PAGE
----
The military's elite special forces will be getting a sneak peek at our future of wearable computing and omnipresent sensors in the most direct way possible: Cybernetic exoskeletons with liquid body armor, night vision capabilities, robotic joint support, and hundreds of sensors monitoring the wearer's body.
TALOS (Tactical Assault Light Operator Suit) is a proposed project of the United States Special Operations Command currently under development by Army scientists. Special Operations chief Adm. William McRaven is personally pushing the project, and told defense contractor representatives in July, "I'm very committed to this, I'd like that last operator that we lost to be the last operator we lose in this fight or the fight of the future, and I think we can get there... It's right for America."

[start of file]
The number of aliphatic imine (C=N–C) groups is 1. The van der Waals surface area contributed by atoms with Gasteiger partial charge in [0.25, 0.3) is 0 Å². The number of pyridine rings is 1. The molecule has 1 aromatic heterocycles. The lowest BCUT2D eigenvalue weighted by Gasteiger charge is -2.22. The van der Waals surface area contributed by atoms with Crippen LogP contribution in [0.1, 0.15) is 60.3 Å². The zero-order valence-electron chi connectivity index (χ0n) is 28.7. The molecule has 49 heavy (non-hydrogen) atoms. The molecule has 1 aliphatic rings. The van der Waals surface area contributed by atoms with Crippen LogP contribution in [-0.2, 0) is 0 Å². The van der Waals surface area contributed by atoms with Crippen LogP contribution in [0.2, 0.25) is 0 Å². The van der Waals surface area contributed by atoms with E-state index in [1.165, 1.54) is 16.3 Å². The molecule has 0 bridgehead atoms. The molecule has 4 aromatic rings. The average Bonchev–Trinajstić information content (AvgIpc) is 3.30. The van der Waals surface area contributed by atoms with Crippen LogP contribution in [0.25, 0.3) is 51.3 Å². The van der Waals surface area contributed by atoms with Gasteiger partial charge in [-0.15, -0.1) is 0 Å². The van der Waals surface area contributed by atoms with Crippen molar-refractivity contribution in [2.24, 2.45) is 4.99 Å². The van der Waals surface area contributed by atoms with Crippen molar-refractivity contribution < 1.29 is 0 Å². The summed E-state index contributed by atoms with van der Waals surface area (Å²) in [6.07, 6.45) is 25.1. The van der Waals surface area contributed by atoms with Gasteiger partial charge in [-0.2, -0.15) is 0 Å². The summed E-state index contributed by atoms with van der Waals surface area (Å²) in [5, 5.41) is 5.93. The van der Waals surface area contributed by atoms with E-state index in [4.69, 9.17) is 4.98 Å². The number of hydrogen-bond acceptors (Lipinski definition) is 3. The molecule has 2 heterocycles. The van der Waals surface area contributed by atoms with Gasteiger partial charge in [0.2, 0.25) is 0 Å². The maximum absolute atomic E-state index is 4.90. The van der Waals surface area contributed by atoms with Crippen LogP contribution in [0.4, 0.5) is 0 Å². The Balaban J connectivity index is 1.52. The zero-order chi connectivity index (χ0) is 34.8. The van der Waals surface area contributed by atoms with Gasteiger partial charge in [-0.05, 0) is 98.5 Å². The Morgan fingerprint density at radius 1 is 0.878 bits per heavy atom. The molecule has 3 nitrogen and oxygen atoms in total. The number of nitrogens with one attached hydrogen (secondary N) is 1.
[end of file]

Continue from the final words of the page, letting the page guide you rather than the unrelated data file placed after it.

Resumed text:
New details about the project were uncovered by Foreign Policy's John Reed [subscription required], who says the suit will likely include liquid body armor, heads-up displays that give "visual intelligence" to wearers, powered exoskeletons, body-monitoring sensors, and an experimental wound stasis component which gives emergency medical aid to military personnel the minute they're injured... and while they're still wearing the suit.
Information on TALOS's technical aspects can be found through this Federal vendor solicitation notice; Jim Guerts of Special Operation Command said in a press release that "USSOCOM is interested in receiving white papers from a wide variety of sources, not just traditional military industry but also from academia, entrepreneurs, and laboratories capable of providing the design, construction, and testing of TALOS related technologies." The U.S. military will continue speaking with potential partners about the TALOS project until September 2014.